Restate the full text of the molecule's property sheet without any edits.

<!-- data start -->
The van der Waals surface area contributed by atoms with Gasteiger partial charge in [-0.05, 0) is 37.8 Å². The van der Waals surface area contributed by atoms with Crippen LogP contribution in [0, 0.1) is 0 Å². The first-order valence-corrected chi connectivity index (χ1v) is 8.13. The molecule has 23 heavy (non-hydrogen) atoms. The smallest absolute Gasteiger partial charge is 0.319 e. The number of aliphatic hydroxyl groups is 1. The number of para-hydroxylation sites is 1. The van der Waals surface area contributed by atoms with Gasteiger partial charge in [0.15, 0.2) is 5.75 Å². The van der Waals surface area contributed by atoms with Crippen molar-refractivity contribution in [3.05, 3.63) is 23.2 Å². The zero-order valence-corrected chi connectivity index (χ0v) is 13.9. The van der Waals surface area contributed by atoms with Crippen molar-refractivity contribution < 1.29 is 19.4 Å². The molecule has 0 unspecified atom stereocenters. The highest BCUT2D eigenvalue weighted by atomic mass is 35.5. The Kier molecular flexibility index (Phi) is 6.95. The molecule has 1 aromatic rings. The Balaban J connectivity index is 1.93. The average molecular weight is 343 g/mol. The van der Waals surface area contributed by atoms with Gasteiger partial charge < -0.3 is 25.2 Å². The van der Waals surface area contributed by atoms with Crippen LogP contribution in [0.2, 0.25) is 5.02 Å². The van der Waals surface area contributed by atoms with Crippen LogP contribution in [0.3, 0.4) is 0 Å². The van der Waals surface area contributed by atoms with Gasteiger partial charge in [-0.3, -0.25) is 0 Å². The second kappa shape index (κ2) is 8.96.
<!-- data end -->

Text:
The van der Waals surface area contributed by atoms with Gasteiger partial charge in [-0.05, 0) is 37.8 Å². The van der Waals surface area contributed by atoms with Crippen LogP contribution in [0, 0.1) is 0 Å². The first-order valence-corrected chi connectivity index (χ1v) is 8.13. The molecule has 23 heavy (non-hydrogen) atoms. The smallest absolute Gasteiger partial charge is 0.319 e. The number of aliphatic hydroxyl groups is 1. The number of para-hydroxylation sites is 1. The van der Waals surface area contributed by atoms with Gasteiger partial charge in [0.15, 0.2) is 5.75 Å². The van der Waals surface area contributed by atoms with Crippen molar-refractivity contribution in [3.05, 3.63) is 23.2 Å². The zero-order valence-corrected chi connectivity index (χ0v) is 13.9. The van der Waals surface area contributed by atoms with Crippen molar-refractivity contribution < 1.29 is 19.4 Å². The molecule has 0 unspecified atom stereocenters. The highest BCUT2D eigenvalue weighted by atomic mass is 35.5. The Kier molecular flexibility index (Phi) is 6.95. The molecule has 1 aromatic rings. The Balaban J connectivity index is 1.93. The average molecular weight is 343 g/mol. The van der Waals surface area contributed by atoms with Gasteiger partial charge < -0.3 is 25.2 Å². The van der Waals surface area contributed by atoms with Crippen LogP contribution in [0.2, 0.25) is 5.02 Å². The van der Waals surface area contributed by atoms with Crippen LogP contribution in [0.3, 0.4) is 0 Å². The van der Waals surface area contributed by atoms with Gasteiger partial charge in [-0.3, -0.25) is 0 Å². The second kappa shape index (κ2) is 8.96.